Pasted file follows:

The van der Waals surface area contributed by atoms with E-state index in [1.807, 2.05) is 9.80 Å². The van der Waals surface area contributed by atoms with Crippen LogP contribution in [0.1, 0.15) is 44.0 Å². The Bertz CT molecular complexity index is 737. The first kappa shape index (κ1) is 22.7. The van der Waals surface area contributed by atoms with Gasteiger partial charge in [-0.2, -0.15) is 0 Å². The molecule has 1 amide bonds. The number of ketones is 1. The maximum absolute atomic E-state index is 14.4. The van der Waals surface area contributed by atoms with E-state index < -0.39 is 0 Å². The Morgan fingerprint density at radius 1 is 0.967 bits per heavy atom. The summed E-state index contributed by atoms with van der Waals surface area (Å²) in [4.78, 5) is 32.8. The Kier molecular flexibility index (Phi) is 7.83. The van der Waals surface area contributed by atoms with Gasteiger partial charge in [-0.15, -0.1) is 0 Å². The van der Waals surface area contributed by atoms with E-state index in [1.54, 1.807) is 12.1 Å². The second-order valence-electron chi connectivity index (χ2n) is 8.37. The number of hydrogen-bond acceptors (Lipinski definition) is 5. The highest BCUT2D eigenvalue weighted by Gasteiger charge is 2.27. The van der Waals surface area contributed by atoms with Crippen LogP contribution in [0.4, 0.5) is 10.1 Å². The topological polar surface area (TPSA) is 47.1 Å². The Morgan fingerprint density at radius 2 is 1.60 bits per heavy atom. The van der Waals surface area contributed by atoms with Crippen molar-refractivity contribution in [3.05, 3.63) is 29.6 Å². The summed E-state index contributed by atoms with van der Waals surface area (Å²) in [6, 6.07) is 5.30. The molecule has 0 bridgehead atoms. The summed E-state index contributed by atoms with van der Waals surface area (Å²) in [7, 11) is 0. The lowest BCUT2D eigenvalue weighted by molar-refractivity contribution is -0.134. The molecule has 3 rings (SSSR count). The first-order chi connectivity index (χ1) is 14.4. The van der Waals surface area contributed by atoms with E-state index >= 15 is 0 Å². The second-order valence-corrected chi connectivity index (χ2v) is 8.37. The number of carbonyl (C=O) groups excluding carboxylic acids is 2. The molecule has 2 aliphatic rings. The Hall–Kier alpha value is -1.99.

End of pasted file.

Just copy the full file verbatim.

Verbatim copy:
The van der Waals surface area contributed by atoms with E-state index in [1.807, 2.05) is 9.80 Å². The van der Waals surface area contributed by atoms with Crippen LogP contribution in [0.1, 0.15) is 44.0 Å². The Bertz CT molecular complexity index is 737. The first kappa shape index (κ1) is 22.7. The van der Waals surface area contributed by atoms with Gasteiger partial charge in [-0.2, -0.15) is 0 Å². The molecule has 1 amide bonds. The number of ketones is 1. The maximum absolute atomic E-state index is 14.4. The van der Waals surface area contributed by atoms with E-state index < -0.39 is 0 Å². The Morgan fingerprint density at radius 1 is 0.967 bits per heavy atom. The summed E-state index contributed by atoms with van der Waals surface area (Å²) in [4.78, 5) is 32.8. The Kier molecular flexibility index (Phi) is 7.83. The van der Waals surface area contributed by atoms with Gasteiger partial charge in [-0.15, -0.1) is 0 Å². The van der Waals surface area contributed by atoms with E-state index in [1.54, 1.807) is 12.1 Å². The second-order valence-electron chi connectivity index (χ2n) is 8.37. The number of hydrogen-bond acceptors (Lipinski definition) is 5. The highest BCUT2D eigenvalue weighted by Gasteiger charge is 2.27. The van der Waals surface area contributed by atoms with Crippen LogP contribution in [0.4, 0.5) is 10.1 Å². The topological polar surface area (TPSA) is 47.1 Å². The Morgan fingerprint density at radius 2 is 1.60 bits per heavy atom. The van der Waals surface area contributed by atoms with Crippen molar-refractivity contribution in [3.05, 3.63) is 29.6 Å². The summed E-state index contributed by atoms with van der Waals surface area (Å²) in [6, 6.07) is 5.30. The molecule has 0 bridgehead atoms. The summed E-state index contributed by atoms with van der Waals surface area (Å²) in [7, 11) is 0. The lowest BCUT2D eigenvalue weighted by molar-refractivity contribution is -0.134. The molecule has 3 rings (SSSR count). The first-order chi connectivity index (χ1) is 14.4. The van der Waals surface area contributed by atoms with E-state index >= 15 is 0 Å². The second-order valence-corrected chi connectivity index (χ2v) is 8.37. The number of carbonyl (C=O) groups excluding carboxylic acids is 2. The molecule has 2 aliphatic rings. The Hall–Kier alpha value is -1.99.